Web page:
reat remote work requests from workers who are recuperating the same as you would any other employee.
|By Angela Simpson
Apr 24, 2018
No. In fact, you should treat such an individual in the same manner you would any other employee making a request to work remotely. So, if you allow telecommuting in certain circumstances, consider whether it makes sense as an option for an employee returning to work after an illness or surgery.
Start by reviewing any medical documentation to confirm that the employee has been released to return to work and determine if he or she has any physical limitations that would impact a work-from-home arrangement. Consider whether to require a doctor to certify that the employee is able to work in accordance with your normal fitness-for-duty policies.
Think, too, about how your decision will affect time off under the Family and Medical Leave Act (FMLA). Any time that employees spend doing their jobs cannot be counted against their entitlement. So, if a worker is on FMLA leave for surgery, allowing remote work can extend the amount of FMLA time available to him or her beyond 12 workweeks. For example, if a person normally works 40 hours a week and now performs 10 hours of work while on leave, only 30 hours can be counted toward the employee’s FMLA entitlement.
Check your short-term disability plan to determine if partial benefits are available under that insurance. Finally, take into account the Fair Labor Standards Act (FLSA) and any other pay implications of permitting an employee to work a partial day while recuperating.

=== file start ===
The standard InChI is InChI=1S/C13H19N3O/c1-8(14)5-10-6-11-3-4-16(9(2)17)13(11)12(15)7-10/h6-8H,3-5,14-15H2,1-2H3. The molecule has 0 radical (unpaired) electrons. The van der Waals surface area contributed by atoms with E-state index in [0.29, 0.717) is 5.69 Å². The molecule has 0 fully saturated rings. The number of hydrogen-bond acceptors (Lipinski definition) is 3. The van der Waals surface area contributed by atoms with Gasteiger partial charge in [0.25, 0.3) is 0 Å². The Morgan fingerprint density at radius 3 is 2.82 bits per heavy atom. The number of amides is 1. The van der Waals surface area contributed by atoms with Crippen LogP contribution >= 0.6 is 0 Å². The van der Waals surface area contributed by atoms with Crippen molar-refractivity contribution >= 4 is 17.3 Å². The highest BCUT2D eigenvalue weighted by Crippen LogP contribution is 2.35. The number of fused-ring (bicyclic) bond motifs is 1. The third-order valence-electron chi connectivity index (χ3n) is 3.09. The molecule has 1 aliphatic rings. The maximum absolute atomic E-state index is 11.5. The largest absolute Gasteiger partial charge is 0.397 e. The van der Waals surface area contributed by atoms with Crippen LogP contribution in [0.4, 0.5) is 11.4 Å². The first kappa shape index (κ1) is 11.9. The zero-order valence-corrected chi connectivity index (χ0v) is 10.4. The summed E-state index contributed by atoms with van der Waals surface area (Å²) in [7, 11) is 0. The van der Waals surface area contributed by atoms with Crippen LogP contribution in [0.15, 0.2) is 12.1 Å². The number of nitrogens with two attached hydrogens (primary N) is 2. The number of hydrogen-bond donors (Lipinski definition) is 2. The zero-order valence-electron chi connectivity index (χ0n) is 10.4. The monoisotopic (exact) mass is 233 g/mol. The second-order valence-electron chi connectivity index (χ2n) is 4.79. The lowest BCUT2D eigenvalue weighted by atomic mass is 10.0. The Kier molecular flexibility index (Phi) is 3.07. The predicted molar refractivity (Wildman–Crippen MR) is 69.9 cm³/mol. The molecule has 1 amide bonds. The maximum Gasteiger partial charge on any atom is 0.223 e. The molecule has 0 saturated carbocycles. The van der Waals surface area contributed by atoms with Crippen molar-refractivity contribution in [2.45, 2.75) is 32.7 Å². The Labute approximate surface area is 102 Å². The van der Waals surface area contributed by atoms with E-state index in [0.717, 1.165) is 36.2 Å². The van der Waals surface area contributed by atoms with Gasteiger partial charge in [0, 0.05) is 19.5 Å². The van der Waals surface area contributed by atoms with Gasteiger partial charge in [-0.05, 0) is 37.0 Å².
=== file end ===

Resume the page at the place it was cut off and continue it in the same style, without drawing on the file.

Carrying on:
The pay process for nonexempt workers is simple. You are required to compensate such employees only for hours worked. That said, be sure to record all nonexempt time worked and provide appropriate payment to comply with the FLSA.
Exempt employees, on the other hand, must be paid a minimum guaranteed salary that is not based on quantity or quality of work. Moreover, pay deductions for absences must meet the requirements of the salary basis regulation; otherwise, the employee’s exempt status could be in jeopardy. Visit the Department of Labor’s website for further guidance.
In short, there’s no one-size-fits-all answer here. In some cases, it will make sense to allow telework, while in others it won’t be conducive to the employee’s recovery or the employer’s needs. Evaluate the specifics of each situation to figure out the best approach.
Angela Simpson is an HR knowledge advisor for the Society for Human Resource Management.
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Source: Society for Human Resource Management (SHRM)